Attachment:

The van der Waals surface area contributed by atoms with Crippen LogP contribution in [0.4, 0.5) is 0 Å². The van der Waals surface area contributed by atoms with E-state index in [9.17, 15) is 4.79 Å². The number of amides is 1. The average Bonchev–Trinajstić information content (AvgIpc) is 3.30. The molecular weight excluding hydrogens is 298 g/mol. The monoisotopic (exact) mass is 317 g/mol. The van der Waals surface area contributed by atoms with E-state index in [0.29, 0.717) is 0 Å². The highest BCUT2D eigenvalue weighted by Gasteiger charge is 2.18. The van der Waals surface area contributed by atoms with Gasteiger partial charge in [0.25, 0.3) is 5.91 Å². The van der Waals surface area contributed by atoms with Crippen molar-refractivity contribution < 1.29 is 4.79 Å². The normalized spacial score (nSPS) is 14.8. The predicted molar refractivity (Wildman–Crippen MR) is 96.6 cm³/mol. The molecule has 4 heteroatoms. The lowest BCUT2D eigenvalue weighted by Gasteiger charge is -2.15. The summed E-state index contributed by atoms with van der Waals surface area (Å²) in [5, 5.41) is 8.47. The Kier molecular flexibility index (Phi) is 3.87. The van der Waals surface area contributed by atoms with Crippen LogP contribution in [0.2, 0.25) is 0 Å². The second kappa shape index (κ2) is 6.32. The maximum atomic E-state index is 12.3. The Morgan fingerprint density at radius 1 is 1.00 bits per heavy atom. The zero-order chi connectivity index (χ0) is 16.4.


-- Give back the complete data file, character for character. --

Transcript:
The van der Waals surface area contributed by atoms with Crippen LogP contribution in [0.4, 0.5) is 0 Å². The van der Waals surface area contributed by atoms with E-state index in [9.17, 15) is 4.79 Å². The number of amides is 1. The average Bonchev–Trinajstić information content (AvgIpc) is 3.30. The molecular weight excluding hydrogens is 298 g/mol. The monoisotopic (exact) mass is 317 g/mol. The van der Waals surface area contributed by atoms with E-state index in [0.29, 0.717) is 0 Å². The highest BCUT2D eigenvalue weighted by Gasteiger charge is 2.18. The van der Waals surface area contributed by atoms with Gasteiger partial charge in [0.25, 0.3) is 5.91 Å². The van der Waals surface area contributed by atoms with Crippen molar-refractivity contribution < 1.29 is 4.79 Å². The normalized spacial score (nSPS) is 14.8. The predicted molar refractivity (Wildman–Crippen MR) is 96.6 cm³/mol. The molecule has 4 heteroatoms. The lowest BCUT2D eigenvalue weighted by Gasteiger charge is -2.15. The summed E-state index contributed by atoms with van der Waals surface area (Å²) in [5, 5.41) is 8.47. The Kier molecular flexibility index (Phi) is 3.87. The van der Waals surface area contributed by atoms with Crippen LogP contribution in [0.2, 0.25) is 0 Å². The second kappa shape index (κ2) is 6.32. The maximum atomic E-state index is 12.3. The Morgan fingerprint density at radius 1 is 1.00 bits per heavy atom. The zero-order chi connectivity index (χ0) is 16.4.